Libya: The Rise and Fall of Qaddafi
by Alison Pargeter
(New Haven: Yale University Press, 2012), 288 pp.

Reviewed by Daveed Gartenstein-Ross, Adjunct Assistant Professor, Security Studies Program, Georgetown University

In Plato’s classic work Republic, his protagonist Socrates delineates five types of political regimes, and assigns a different kind of person to each to illustrate what it represents. “Democratic man,” one of the five typologies of man, is “gorgeous” in his diverse passions, yet flighty and inconstant. Socrates explains that democratic man “indulges in every passing desire” he happens to feel during the day:

One day he gets drunk at a party, the next day he’s sipping water and trying to lose weight; then again, he sometimes takes exercise, sometimes takes things easy without a care in the world, and sometimes he’s apparently a student of philosophy. At frequent intervals, he gets involved in community affairs, and his public speaking and other duties keep him leaping around here, there, and everywhere. If military types arouse his admiration, he inclines towards the military life; if it’s businessmen, he’s all for business. His lifestyle has no rhyme or reason, but he thinks it enjoyable, free, and enviable.

Although democratic man lacks “sound habits and true ideas,” Socrates holds a qualified admiration for him. He notes that democratic man’s “way of life can be admired by many men and women, because he contains examples of so many . . . walks of life.” There is a natural transition in Socrates’ typologies between democratic and dictatorial man: dictatorial man is essentially democratic man with power, whose appetites need not meet with constraint as he pursues his various passions. Possessing absolute power, dictatorial man’s appetites grow exponentially, and he chooses to extinguish those who evince greater moderation. Any person dictatorial man finds who possesses “good beliefs or desires” is banished or killed, until the tyrant has “purged the person of self-discipline and imported frenzy in its place.”

Had Muammar Qaddafi never succeeded in seizing power in Libya, he would have been remembered—if he were remembered at all—as an eccentric dreamer of impossible dreams. Like Socrates’ democratic man, his theories about the world might have been considered gorgeous though unworkable, perhaps even admired for their audacious utopianism. But as Qaddafi—who fancied himself a philosopher king—grew in power, he viciously inflicted his utopian vision on the people of Libya. The beautiful dreams of Qaddafi, the democratic man, grew into nightmares imposed by Qaddafi, the dictatorial man, as other Libyans suffered under their Brother Leader’s regime.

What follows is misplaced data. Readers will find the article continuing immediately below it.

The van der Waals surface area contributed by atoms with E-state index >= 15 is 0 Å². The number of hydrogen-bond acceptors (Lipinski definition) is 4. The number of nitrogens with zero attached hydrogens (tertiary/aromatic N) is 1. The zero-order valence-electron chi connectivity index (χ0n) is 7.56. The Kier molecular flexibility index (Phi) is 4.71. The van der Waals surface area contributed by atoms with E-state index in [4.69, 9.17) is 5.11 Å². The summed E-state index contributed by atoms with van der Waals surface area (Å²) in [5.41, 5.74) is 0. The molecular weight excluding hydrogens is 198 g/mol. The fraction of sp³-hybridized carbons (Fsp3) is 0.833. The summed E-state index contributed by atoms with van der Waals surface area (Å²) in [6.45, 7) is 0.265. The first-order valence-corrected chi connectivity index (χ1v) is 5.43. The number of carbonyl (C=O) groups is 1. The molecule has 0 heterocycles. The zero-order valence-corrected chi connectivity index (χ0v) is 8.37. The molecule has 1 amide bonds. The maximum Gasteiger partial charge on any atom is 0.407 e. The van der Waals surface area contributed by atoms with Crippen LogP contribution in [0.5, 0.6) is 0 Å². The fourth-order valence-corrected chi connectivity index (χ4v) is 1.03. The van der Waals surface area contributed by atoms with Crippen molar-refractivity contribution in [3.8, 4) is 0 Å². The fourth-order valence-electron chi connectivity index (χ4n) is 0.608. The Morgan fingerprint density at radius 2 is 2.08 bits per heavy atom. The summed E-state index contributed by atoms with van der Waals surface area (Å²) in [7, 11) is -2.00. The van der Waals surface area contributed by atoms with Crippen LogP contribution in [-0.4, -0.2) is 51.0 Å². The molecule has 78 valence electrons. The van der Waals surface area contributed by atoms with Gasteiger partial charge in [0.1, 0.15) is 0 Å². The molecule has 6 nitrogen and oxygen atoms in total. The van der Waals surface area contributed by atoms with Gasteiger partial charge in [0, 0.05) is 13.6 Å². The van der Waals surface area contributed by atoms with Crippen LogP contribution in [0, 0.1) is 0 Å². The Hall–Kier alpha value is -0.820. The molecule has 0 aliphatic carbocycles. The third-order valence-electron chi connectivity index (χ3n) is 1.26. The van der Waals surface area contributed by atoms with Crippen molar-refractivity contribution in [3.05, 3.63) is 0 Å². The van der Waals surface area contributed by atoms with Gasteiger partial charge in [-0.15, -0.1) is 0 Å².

Portrait of the Dictator as a Young Man

Alison Pargeter’s erudite biography of Qaddafi follows him from his youth until his brutal death. Born in the early 1940s in the desert village of Qasr Bu Hadi, near Sirte, Qaddafi came of age in a time when the Arab world was throwing off its colonial yoke, and audacious new ideologies competed for followers. At a young age, Qaddafi manifested great charisma and a deep rebellious streak, and was swept up in the romance of Arab nationalism and anti-colonialism as early as his school days. He organized demonstrations, launched scathing verbal attacks on the country’s ruling elite, and even “led a little band of schoolboys as they smashed the windows of a Sebha hotel because it served alcohol” (p. 64).[1] Even after being expelled from one school for anti-British and anti-American activism, Qaddafi continued to make a show of his resistance at the new school he attended in Misrata. He refused to stand for the English school inspector, who he regarded as “an agent of imperialism”—and, to make the gesture even more provocative, he waved a key chain with an image of Egyptian president Gamal Abdel Nasser on it (p. 65).

More than one person who encountered Qaddafi during this period felt that the encounter instilled a new sense of purpose. Mohamed Belqassim Zwai, for example, recounted that after speaking to Qaddafi, “he felt as if he had been born anew” (p. 49). With this kind of compelling personality, Qaddafi quickly gained a cadre of followers. Copying his hero Nasser, Qaddafi decided that he and his comrades should join King Idris I’s army to put themselves in a position to impose change through a military coup. Qaddafi even named his conspiracy the Free Unionist Officers Movement in imitation of Nasser.

Despite the revolutionaries’ rather bungling performance, they succeeded in executing a coup on September 1, 1969, after which Qaddafi delivered a heartfelt radio address to the nation. He announced that the coup had been executed “in response to your own free will, fulfilling your most heartfelt wishes,” and promised that Libya would thereafter be “a free, self-governing republic.” Outlining the new regime’s plans for the country, he said that it would “advance on the road to freedom, the path of unity and social justice, guaranteeing equality to all her citizens and throwing wide in front of them the gates of honest employment where injustice and exploitation will be banished, where no one will count himself master or servant” (p. 59).